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Michael Dell Kicking Goals In Premier League, Rights Set To Sell For $2bn In US

The English Premier League is in big demand, and one man key to the success of several clubs is, of all people, Michael Dell and his vast wealth.

In Australia, Optus and SBS have the screening rights, but in the US, ViacomCBS and Disney’s ESPN are vying for the rights along with NBC, the current holders, People familiar with the sale say the Premier League is on course to sell the rights for about $2bn, exceeding the expectations among club executives.

As US streaming operators chase Premier League rights, PC pioneer Michael Dell is tipping some of his fortune into Premier League clubs, with Derby picking up $110M.

MSD Partners also tipped an additional $110M into Premier League team Southampton when they moved to take over rival Burnley.

“Clubs need cash and MSD has cash,” says Kieran Maguire, a football finance academic at the University of Liverpool and author of The Price of Football. “Commercial banks won’t touch football clubs. It’s perceived as high risk.”

According to the financial Times, MSD recently hired senior Goldman Sachs banker Gregg Lemkau to lead the firm, as private equity firms try to grab a stake in Serie A, Italy’s top football division.

Founded in 2009, MSD, together with Dell’s family office, manages about $19bn, with investments spanning public equities, real estate, private equity and credit.

As well as investing some of Dell’s wealth, it also manages substantial amounts for other investors.

In the US, where Premier League goes live during the day as opposed to in the middle of the night in Australia, streaming Companies have recognised what Foxtel and Sky recognised decades ago, that premium sports are in big demand by consumers, who today want to watch their favourite teams perform on a screen other than a TV.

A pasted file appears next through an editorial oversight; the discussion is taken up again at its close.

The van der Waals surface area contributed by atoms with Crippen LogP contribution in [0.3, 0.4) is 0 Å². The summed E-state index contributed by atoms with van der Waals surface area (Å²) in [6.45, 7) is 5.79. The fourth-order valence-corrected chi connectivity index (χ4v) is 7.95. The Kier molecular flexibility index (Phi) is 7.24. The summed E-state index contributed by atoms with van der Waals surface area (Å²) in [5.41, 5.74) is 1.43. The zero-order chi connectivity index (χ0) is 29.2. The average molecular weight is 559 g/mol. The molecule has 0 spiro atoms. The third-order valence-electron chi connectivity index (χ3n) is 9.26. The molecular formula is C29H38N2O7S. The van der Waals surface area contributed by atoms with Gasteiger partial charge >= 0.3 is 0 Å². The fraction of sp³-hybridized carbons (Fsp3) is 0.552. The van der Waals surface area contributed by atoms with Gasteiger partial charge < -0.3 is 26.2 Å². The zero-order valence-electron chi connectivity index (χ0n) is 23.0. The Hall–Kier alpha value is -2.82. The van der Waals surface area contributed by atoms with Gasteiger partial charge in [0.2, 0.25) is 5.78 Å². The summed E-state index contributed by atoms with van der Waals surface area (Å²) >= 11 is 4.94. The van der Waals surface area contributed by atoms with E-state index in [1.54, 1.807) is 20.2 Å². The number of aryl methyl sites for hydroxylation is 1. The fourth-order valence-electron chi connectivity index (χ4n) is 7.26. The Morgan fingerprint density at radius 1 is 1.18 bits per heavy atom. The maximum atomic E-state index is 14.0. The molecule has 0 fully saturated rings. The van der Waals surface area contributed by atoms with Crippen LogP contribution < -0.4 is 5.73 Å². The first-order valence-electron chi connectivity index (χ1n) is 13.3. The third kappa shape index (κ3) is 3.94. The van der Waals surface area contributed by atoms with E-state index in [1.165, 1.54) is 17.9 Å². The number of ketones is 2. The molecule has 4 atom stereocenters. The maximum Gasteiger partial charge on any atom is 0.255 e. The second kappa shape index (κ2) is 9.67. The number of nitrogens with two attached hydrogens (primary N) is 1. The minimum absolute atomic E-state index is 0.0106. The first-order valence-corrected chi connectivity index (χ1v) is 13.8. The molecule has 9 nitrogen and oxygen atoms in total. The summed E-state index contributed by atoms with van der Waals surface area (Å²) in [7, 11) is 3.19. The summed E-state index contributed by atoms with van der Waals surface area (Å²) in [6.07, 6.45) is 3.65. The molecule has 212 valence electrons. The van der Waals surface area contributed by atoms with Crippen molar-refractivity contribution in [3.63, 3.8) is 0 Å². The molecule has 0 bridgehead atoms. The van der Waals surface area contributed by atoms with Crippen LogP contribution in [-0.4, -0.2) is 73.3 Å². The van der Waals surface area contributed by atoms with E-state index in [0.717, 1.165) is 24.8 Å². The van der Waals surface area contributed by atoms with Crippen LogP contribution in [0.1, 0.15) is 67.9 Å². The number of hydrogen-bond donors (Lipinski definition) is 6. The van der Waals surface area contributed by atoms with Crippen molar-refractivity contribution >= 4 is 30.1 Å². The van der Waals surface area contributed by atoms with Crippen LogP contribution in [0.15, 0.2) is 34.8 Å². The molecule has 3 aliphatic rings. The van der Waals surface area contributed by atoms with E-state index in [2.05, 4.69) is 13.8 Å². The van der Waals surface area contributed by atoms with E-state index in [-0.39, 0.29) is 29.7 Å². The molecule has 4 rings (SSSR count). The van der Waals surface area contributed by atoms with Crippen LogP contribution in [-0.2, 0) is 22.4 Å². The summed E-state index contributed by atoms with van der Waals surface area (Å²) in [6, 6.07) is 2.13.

As well as a new record for the US market, where the Premier League has sold broadcast rights since the early ’90s, it would mark the competition’s most lucrative overseas television deal yet.

The league is selling all 38 matches in a single block, rather than in separate packages, in a deal that will run from the 2022-23 season to 2027-28.

In the UK, the domestic TV rights that are held by Sky, BT and Amazon agreed recently to roll over the existing A$9.9bn agreement.

Competition for the US rights underlines how the Premier League is breaking into America, where it has historically struggled for airtime in a market dominated by North American sports such as gridiron football, baseball and basketball.

During the recent COVID shut down of football and baseball in the US, Australian AFL and NRL was screened, with organisations such as Fox Sports witnessing a big lift in the viewing of Australian sport.

In the US, Nearly 7m US households ditched their pay-TV subscriptions last year, according to eMarketer, a trend expected to continue both in the US and Australia.

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